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October 4, 2017

Half Empty or Half Full?

Dear friend,

A scientist separated his laboratory mice into two groups. The mice in the first group were placed one by one in a big tank of water made opaque with milk. They had to swim for a set amount of time. these mice were the lucky ones since their tank had a tiny island hidden under the water on which they could perch and rest without swimming. Their island was always in a fixed position so they could find it and rest.

The mice in the second group swam for the same amount of time in the milky water as the first group, but their tank had no island. No oasis amid the vast vats. After their swims, the mice in both groups were plucked from the water weary and bedraggled. Both groups then rested, ate, and recuperated before the real test.

The next test started exactly the same way. The researched made them swim one by one but this time all the mice swam in a tank without an island. As much as they swam, there was simply no oasis to be found. No rested place and the mice had to paddle like mad just to keep afloat. The researcher rescued them before their noses slipped beneath the water. Then he carefully recorded how long each mouse swam before he quit swimming.

The results were surprising. He found that those lucky mice who’s island had been there for them the first time swam twice as long looking for the island. In contrast, those who had never found a foothold in their hour of need were reduced to wandering aimlessly around the tank swimming in directionless circles in vain. The difference as to whether they sank or swam was the illusion of the island. Their ability to conjure an inner image of an island to swim for when the going got rough, even if such an island existed only in their imagination, that image was enough to give them strength to swim on.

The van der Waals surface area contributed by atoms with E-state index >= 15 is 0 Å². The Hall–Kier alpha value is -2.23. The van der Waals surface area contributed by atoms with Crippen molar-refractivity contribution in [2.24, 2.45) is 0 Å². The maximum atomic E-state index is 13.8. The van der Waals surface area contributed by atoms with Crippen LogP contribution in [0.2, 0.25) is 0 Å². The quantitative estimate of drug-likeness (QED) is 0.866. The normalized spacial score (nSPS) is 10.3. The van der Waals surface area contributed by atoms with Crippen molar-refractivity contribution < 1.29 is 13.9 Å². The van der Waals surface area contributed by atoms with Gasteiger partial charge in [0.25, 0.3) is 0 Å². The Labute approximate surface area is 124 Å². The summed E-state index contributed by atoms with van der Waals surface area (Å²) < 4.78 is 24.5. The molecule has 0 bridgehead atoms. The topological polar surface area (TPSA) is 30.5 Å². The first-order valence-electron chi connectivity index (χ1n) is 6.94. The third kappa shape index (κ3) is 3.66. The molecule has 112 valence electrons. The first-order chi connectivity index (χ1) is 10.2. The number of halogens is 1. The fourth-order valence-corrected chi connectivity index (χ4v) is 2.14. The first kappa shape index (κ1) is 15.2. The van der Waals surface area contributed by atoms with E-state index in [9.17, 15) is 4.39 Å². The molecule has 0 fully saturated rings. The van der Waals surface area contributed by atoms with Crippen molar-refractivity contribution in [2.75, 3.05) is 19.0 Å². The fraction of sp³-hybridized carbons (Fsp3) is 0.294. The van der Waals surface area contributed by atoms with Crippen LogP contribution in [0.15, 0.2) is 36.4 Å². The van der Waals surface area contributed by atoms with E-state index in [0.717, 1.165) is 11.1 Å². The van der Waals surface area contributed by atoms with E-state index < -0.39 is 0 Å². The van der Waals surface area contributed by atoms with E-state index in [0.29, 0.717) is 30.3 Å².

You have a choice to be optimistic or pessimistic. I believe you can build illusions to make yourself optimistic. The illusions can be real or imaginary. They work the same. Your mind does not know the difference.

Optimism pervades and influences almost everything — our thoughts, our feelings, our perspective in life, even our ability to keep on swimming in the face of adversity. Optimism can be a stable aspect of your personality if you build it. Make it an active internal process like learning to do any task. Make it a verb, not a noun. Pessimism by contrast can also be learned. Don’t let it sneak into your thoughts. Don’t ever accept it. Never. Never. We can all become better illusion builders with practice; so if you can’t imagine the elusive island now, don’t worry. You can learn to.

Let me tell you a true story. I know you will learn from it.

Dominque Bauby writes, “I am functioning in slow motion, and in the beam of the headlights I barely recognize turns I have negotiated several thousand times. I feel sweat beading on my forehead, and when I overtake a car, I see it double. At the first intersection, I pull over. I stagger from the BMW, almost unable to stand upright, and collapse on the rear seat…and then I sink in to a coma.”

Bauby, editor in chief in his early forties and father of two young children, was behind the wheel, speeding to pick up his kids when he began to feel woozy, dizzy, not himself. The next thing he knew, twenty days later he awoke to find himself the victim of “locked-in” syndrome following a massive stroke. He was paralyzed from head to toe unable to move except for blinking his left eye. But he had normal bodily sensation and his mind was left entirely intact, able to take in the whole situation. “In one flash I saw the frightening truth. It was as blinding as an atomic explosion and keener than a guillotine blade.” He could not speak, sign, or even shake his head yes or no. Luckily, for Bauby, that blinding, sharp-edged flash of insight about his state was quickly replaced by determination to make himself heard.